An online exhibit of the collection is available. Further information about the collection can be found in the finding aid. The bound volumes can be viewed in the Rare Book Room by appointment.

~ Leslie Czechowski

So, What Does It Mean to Be a Regional Medical Library?

In the June 2011 HSLS Update, we announced that HSLS was awarded a five-year contract from the National Library of Medicine to serve as the Regional Medical Library (RML) for the National Network of Libraries of Medicine, Middle Atlantic Region (NN/LM-MAR). We have been working diligently to set up our program and recruit qualified staff. But what does it mean to be a regional medical library?

Our role is to support the efforts of the National Library of Medicine for this region to provide all U.S. health professionals with equal access to biomedical information and improve the public’s access to information so they can make informed decisions about their health.

To accomplish this, our collaborative team of librarians will form partnerships with libraries and other organizations, and offer a variety of in-person and online training for health professionals, community organizations, health information centers, and public, hospital and academic medical libraries throughout Pennsylvania, Delaware, New York and New Jersey. Additionally, we will fund awards to assist regional libraries and information centers to educate and support unaffiliated health professionals and consumers in their local areas.

As an RML, our outreach efforts are directed toward libraries, health professionals and consumers. Throughout the five-year contract, our role is to develop, fund and manage a variety of outreach awards, ranging from $2,500-$30,000, that support programs to:

  • Promote the changing role of librarians within their institutions and communities;
  • Provide access to biomedical information to unaffiliated health professionals, including behavioral and mental health professionals, the public health workforce, minority health workers and rural, underserved hospitals;
  • Improve health through access to reliable information for consumer groups, including soldiers, veterans and their families, senior citizens, caregivers, K-12 schools, community-based and faith-based organizations.

Being an RML requires a commitment to continually evaluate the needs of those in our region, and adapt and develop programs to address those needs. It takes a dedicated staff and the support of a strong institution in order to succeed. Stay tuned for future updates and an introduction to the MAR staff.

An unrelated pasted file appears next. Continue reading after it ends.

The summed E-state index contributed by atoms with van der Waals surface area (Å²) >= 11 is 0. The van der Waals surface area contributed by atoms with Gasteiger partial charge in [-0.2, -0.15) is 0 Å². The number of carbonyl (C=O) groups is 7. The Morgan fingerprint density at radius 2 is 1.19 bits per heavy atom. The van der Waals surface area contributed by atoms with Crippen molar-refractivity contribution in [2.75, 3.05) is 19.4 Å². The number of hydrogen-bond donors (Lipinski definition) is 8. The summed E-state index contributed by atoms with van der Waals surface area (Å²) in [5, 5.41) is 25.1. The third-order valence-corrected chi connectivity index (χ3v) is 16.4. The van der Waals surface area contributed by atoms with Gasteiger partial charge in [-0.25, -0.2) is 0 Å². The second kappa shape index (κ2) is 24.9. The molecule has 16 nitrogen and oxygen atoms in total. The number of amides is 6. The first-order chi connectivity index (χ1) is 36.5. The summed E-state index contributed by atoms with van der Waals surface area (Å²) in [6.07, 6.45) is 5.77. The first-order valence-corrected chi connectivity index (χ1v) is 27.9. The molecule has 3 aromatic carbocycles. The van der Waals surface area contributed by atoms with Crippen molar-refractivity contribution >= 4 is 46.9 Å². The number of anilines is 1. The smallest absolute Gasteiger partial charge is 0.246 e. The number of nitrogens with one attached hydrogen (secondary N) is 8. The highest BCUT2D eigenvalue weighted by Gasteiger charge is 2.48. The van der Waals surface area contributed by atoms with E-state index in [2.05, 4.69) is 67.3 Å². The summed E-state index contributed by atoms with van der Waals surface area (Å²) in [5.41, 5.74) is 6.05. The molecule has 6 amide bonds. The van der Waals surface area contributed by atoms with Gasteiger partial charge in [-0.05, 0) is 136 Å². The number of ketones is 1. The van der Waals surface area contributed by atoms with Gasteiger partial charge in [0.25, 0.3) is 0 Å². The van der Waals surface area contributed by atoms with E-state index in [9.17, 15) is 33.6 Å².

~ Renae Barger

HealthCAS Cohort-2 Visits Pitt

The second cohort of students enrolled in Pitt’s online Certificate of Advanced Study in Health Sciences Librarianship (HealthCAS), visited HSLS and the School of Information Sciences (iSchool) for an orientation to HealthCAS and the University. The students came from eight states, including California, Florida, Kentucky, Louisiana, Mississippi, Maryland, Ohio, and Texas.

HealthCAS cohort members, faculty, and administrators came together for a 2.5 day orientation program.  In the cohort model, students share professional experiences, learn from each other, and form a network of peers to turn to throughout their careers.  The onsite visit gives them and the faculty the chance to connect on a more personal level. This is significant in HealthCAS as students are required to collaborate on several online group projects during the year.

The HealthCAS orientation included an overview of the program curriculum and objectives, a meeting with instructor teams and an explanation of policy and procedures at Pitt, with an emphasis on academic integrity in writing.  In a visit to UPMC Shadyside, students learned about Magnet Certification and the role of the medical library in that process.  A presentation by faculty from the Schools of Pharmacy and Medicine introduced students to the importance of interprofessional education.

Though the schedule was full, there was also time for fun.  On a beautiful Pittsburgh day, students “quacked” on the Just Ducky Tour, had dinner at the Hard Rock Café at Station Square, and rode the Monongahela Incline to the top of Mount Washington.

HealthCAS is funded by a three-year grant to the iSchool and HSLS from the Institute of Museum and Library Services. The program consists of three semesters of coursework. Each semester covers one four-credit course: (1) Libraries in Healthcare Environments, (2) Collections and Resources in Healthcare Environments, and (3) Reference Services and Instruction in Healthcare Environments.  The three-credit Independent Research Project spans all three semesters. HSLS faculty librarians develop and teach the curriculum.

Further information about HealthCAS is available from the iSchool or HSLS.

~ Ester Saghafi

Changes Coming to the CMC

Do you remember Falk Library’s Learning Resource Center (LRC)? The LRC was created in 1982 with a donation of audiovisual equipment in memory of Pharmacology Professor Paul L. Mclain. Since then, audiovisual resources have become integral to our users. The modest LRC expanded as new advances in computer-based health care education were increasingly available.